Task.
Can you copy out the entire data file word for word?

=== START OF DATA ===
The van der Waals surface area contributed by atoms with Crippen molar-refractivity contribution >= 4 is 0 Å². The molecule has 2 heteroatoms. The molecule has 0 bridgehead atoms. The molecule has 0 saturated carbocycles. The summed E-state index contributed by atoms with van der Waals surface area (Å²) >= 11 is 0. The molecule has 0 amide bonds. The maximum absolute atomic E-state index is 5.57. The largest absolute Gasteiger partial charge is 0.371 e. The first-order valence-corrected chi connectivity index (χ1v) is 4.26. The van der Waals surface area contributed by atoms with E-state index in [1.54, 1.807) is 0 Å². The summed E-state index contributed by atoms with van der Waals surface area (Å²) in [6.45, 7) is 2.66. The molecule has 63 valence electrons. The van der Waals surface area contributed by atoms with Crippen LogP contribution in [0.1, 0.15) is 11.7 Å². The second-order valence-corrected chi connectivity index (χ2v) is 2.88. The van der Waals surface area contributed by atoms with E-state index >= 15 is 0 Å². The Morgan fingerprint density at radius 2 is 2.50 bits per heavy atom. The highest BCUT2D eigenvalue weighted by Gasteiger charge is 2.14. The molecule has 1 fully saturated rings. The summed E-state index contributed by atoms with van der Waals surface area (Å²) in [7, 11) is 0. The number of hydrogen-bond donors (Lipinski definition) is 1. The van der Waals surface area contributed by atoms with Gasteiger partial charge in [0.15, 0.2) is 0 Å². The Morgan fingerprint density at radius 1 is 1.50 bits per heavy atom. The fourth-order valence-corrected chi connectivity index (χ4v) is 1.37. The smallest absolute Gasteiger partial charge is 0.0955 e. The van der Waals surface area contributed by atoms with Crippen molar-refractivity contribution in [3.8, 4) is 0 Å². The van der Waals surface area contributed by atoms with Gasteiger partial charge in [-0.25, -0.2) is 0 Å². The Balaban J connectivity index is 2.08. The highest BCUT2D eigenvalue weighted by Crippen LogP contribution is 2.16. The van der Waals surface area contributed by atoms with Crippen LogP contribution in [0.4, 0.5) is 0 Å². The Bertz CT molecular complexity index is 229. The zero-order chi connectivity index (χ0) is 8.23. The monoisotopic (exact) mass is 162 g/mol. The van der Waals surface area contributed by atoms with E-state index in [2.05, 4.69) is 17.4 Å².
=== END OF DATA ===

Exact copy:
The van der Waals surface area contributed by atoms with Crippen molar-refractivity contribution >= 4 is 0 Å². The molecule has 2 heteroatoms. The molecule has 0 bridgehead atoms. The molecule has 0 saturated carbocycles. The summed E-state index contributed by atoms with van der Waals surface area (Å²) >= 11 is 0. The molecule has 0 amide bonds. The maximum absolute atomic E-state index is 5.57. The largest absolute Gasteiger partial charge is 0.371 e. The first-order valence-corrected chi connectivity index (χ1v) is 4.26. The van der Waals surface area contributed by atoms with E-state index in [1.54, 1.807) is 0 Å². The summed E-state index contributed by atoms with van der Waals surface area (Å²) in [6.45, 7) is 2.66. The molecule has 63 valence electrons. The van der Waals surface area contributed by atoms with Crippen LogP contribution in [0.1, 0.15) is 11.7 Å². The second-order valence-corrected chi connectivity index (χ2v) is 2.88. The van der Waals surface area contributed by atoms with E-state index >= 15 is 0 Å². The Morgan fingerprint density at radius 2 is 2.50 bits per heavy atom. The highest BCUT2D eigenvalue weighted by Gasteiger charge is 2.14. The molecule has 1 fully saturated rings. The summed E-state index contributed by atoms with van der Waals surface area (Å²) in [7, 11) is 0. The number of hydrogen-bond donors (Lipinski definition) is 1. The van der Waals surface area contributed by atoms with Gasteiger partial charge in [0.15, 0.2) is 0 Å². The Morgan fingerprint density at radius 1 is 1.50 bits per heavy atom. The fourth-order valence-corrected chi connectivity index (χ4v) is 1.37. The smallest absolute Gasteiger partial charge is 0.0955 e. The van der Waals surface area contributed by atoms with Crippen molar-refractivity contribution in [3.8, 4) is 0 Å². The van der Waals surface area contributed by atoms with Gasteiger partial charge in [-0.25, -0.2) is 0 Å². The Balaban J connectivity index is 2.08. The highest BCUT2D eigenvalue weighted by Crippen LogP contribution is 2.16. The van der Waals surface area contributed by atoms with Crippen LogP contribution in [0.4, 0.5) is 0 Å². The Bertz CT molecular complexity index is 229. The zero-order chi connectivity index (χ0) is 8.23. The monoisotopic (exact) mass is 162 g/mol. The van der Waals surface area contributed by atoms with E-state index in [2.05, 4.69) is 17.4 Å².